Tori sat down and put her head in her hands. “I have no idea- to anything that you just asked. I never even thought about all that.” She sighed. “Maybe we’re not cut out to be detectives. We’re just kids. What do we know about all of this? It’s too hard.” Tears started welling up in her eyes.
Samuel’s eyes softened. “Well, I didn’t mean it like that.” He sat down next to her, and put her arm around her to comfort her. “I was just trying to think logically. I’m sure we can figure it out. We just have to think outside the box a little, and, you know, trust our gut. You know what they say: ‘Instinct is a marvelous thing. It can neither be explained nor ignored.’”
Tori sat straight up. “What did you just say?”
Samuel blushed, running his hand through his hair. “Sorry, that was a little bit cheesy. It was from that murder mystery that came out last year, by Agatha Christie.”
“No, not because of that…..OH. MY. GOODNESS.” Tori’s eyes widened, and she bounced up from her seat, her curly hair bouncing with her. “I think I just solved the case.”
“What do you mean? You know who it was?” asked Samuel, his eyes shining.
“Well, yes, I think I do! All those points you brought up, they got me thinking. And then the quote…I’ll explain on the way down to the library, I just have to make sure.” she started rushing down the stairs. Samuel followed her down, closing the door behind him. “The library? Tori, what are you talking about?”
December 24th, 1921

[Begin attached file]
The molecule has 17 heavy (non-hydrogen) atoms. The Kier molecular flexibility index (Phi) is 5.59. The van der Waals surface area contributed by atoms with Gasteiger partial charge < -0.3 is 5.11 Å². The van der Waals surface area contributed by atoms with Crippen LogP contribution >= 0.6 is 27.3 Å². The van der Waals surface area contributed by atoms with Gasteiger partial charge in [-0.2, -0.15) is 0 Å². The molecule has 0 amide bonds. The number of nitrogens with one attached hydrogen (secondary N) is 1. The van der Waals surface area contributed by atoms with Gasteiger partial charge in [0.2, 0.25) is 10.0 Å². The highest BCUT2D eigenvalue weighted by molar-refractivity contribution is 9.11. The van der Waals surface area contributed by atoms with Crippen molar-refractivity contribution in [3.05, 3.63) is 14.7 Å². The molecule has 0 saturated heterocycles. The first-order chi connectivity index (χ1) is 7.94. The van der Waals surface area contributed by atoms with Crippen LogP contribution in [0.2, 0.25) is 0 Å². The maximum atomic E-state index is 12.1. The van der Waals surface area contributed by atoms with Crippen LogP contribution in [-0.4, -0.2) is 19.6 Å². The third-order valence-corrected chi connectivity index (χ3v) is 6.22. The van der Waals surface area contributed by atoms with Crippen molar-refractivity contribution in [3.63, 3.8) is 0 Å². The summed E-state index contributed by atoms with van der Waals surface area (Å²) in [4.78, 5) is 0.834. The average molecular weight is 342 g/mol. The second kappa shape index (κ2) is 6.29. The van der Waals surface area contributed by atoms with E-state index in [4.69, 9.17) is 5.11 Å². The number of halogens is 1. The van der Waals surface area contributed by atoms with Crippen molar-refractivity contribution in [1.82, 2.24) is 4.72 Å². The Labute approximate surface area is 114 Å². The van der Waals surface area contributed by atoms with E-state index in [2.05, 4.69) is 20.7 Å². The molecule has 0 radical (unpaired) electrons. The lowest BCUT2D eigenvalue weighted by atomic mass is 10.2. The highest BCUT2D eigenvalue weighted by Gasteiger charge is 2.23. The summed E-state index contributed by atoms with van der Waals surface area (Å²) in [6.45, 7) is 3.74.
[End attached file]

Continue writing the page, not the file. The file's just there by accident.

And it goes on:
Tori swung open the doors of the library, Samuel at her heels. She explained to him everything that she had thought of as they walked down- now she just needed proof. She took off her heavy winter coat, and threw it on one of the sofas. “Now, where do you suppose it is?”
Samuel dropped his coat too, looking around. “This library is huge! If we weren’t so busy looking for a murderer , I probably would have spent the whole holiday here reading. There must be some sort of organization….oh, they’re organized by the author’s last name!”
They walked over to the beginning of the alphabet, looking for C. “Ca, Ce….here it is! Christie!” Tori pulled out the book, “The Mysterious Affair At Styles”. She flipped through the pages until she found what she was looking for. Right there, at the top of page 120, the top corner of the page was ripped out. Samuel’s eyes widened. He took out the small piece of paper that held the cyanide from his pocket, and with trembling fingers, he lined it up to the ripped page.